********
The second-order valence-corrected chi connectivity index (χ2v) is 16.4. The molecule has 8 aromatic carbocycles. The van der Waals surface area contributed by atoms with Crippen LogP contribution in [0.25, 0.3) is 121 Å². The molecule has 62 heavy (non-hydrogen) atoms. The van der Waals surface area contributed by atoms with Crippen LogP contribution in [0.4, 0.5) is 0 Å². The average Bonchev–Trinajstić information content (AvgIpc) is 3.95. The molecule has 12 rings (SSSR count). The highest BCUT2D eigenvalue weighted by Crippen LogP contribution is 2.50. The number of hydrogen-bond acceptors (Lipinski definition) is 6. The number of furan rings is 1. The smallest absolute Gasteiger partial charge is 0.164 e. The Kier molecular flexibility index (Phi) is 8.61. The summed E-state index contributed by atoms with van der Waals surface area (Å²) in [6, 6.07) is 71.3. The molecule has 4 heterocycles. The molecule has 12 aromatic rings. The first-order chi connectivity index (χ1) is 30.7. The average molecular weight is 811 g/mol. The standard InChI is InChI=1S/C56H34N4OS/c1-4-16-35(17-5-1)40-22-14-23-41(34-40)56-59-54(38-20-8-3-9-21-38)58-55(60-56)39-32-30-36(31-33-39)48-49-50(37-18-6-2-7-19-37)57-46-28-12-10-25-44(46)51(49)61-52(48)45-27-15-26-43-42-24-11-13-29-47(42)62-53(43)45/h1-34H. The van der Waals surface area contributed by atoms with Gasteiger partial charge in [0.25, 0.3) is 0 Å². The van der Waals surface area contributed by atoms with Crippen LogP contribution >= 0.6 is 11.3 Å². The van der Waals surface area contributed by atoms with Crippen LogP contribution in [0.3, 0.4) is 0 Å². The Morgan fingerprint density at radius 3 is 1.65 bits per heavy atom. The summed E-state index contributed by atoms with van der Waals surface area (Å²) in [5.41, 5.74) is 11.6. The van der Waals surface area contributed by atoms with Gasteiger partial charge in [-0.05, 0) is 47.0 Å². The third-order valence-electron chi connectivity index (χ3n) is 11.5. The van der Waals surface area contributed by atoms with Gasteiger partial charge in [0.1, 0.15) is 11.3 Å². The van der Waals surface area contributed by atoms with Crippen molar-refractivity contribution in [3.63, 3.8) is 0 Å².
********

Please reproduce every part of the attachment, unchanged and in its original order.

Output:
The second-order valence-corrected chi connectivity index (χ2v) is 16.4. The molecule has 8 aromatic carbocycles. The van der Waals surface area contributed by atoms with Crippen LogP contribution in [0.25, 0.3) is 121 Å². The molecule has 62 heavy (non-hydrogen) atoms. The van der Waals surface area contributed by atoms with Crippen LogP contribution in [0.4, 0.5) is 0 Å². The average Bonchev–Trinajstić information content (AvgIpc) is 3.95. The molecule has 12 rings (SSSR count). The highest BCUT2D eigenvalue weighted by Crippen LogP contribution is 2.50. The number of hydrogen-bond acceptors (Lipinski definition) is 6. The number of furan rings is 1. The smallest absolute Gasteiger partial charge is 0.164 e. The Kier molecular flexibility index (Phi) is 8.61. The summed E-state index contributed by atoms with van der Waals surface area (Å²) in [6, 6.07) is 71.3. The molecule has 4 heterocycles. The molecule has 12 aromatic rings. The first-order chi connectivity index (χ1) is 30.7. The average molecular weight is 811 g/mol. The standard InChI is InChI=1S/C56H34N4OS/c1-4-16-35(17-5-1)40-22-14-23-41(34-40)56-59-54(38-20-8-3-9-21-38)58-55(60-56)39-32-30-36(31-33-39)48-49-50(37-18-6-2-7-19-37)57-46-28-12-10-25-44(46)51(49)61-52(48)45-27-15-26-43-42-24-11-13-29-47(42)62-53(43)45/h1-34H. The van der Waals surface area contributed by atoms with Gasteiger partial charge in [0.25, 0.3) is 0 Å². The van der Waals surface area contributed by atoms with Crippen LogP contribution >= 0.6 is 11.3 Å². The van der Waals surface area contributed by atoms with Crippen LogP contribution in [0.3, 0.4) is 0 Å². The Morgan fingerprint density at radius 3 is 1.65 bits per heavy atom. The summed E-state index contributed by atoms with van der Waals surface area (Å²) in [5.41, 5.74) is 11.6. The van der Waals surface area contributed by atoms with Gasteiger partial charge in [-0.05, 0) is 47.0 Å². The third-order valence-electron chi connectivity index (χ3n) is 11.5. The van der Waals surface area contributed by atoms with Gasteiger partial charge in [0.1, 0.15) is 11.3 Å². The van der Waals surface area contributed by atoms with Crippen molar-refractivity contribution in [3.63, 3.8) is 0 Å².